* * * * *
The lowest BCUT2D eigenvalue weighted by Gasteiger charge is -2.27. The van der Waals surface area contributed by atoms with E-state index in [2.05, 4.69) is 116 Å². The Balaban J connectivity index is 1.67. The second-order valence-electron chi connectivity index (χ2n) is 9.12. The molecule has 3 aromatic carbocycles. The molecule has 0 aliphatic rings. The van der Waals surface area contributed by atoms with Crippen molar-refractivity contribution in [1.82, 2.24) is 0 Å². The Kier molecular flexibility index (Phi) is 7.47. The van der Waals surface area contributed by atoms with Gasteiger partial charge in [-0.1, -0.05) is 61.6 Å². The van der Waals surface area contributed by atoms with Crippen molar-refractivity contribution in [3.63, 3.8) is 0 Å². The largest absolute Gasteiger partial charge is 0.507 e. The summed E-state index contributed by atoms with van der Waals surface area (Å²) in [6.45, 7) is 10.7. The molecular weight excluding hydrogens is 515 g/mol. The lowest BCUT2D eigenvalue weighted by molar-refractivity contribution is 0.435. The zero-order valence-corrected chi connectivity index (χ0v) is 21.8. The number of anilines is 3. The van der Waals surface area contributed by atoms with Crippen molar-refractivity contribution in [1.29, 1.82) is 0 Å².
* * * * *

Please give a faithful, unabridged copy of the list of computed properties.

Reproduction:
The lowest BCUT2D eigenvalue weighted by Gasteiger charge is -2.27. The van der Waals surface area contributed by atoms with E-state index in [2.05, 4.69) is 116 Å². The Balaban J connectivity index is 1.67. The second-order valence-electron chi connectivity index (χ2n) is 9.12. The molecule has 3 aromatic carbocycles. The molecule has 0 aliphatic rings. The van der Waals surface area contributed by atoms with Crippen molar-refractivity contribution in [1.82, 2.24) is 0 Å². The Kier molecular flexibility index (Phi) is 7.47. The van der Waals surface area contributed by atoms with Gasteiger partial charge in [-0.1, -0.05) is 61.6 Å². The van der Waals surface area contributed by atoms with Crippen molar-refractivity contribution in [3.63, 3.8) is 0 Å². The largest absolute Gasteiger partial charge is 0.507 e. The summed E-state index contributed by atoms with van der Waals surface area (Å²) in [6.45, 7) is 10.7. The molecular weight excluding hydrogens is 515 g/mol. The lowest BCUT2D eigenvalue weighted by molar-refractivity contribution is 0.435. The zero-order valence-corrected chi connectivity index (χ0v) is 21.8. The number of anilines is 3. The van der Waals surface area contributed by atoms with Crippen molar-refractivity contribution in [1.29, 1.82) is 0 Å².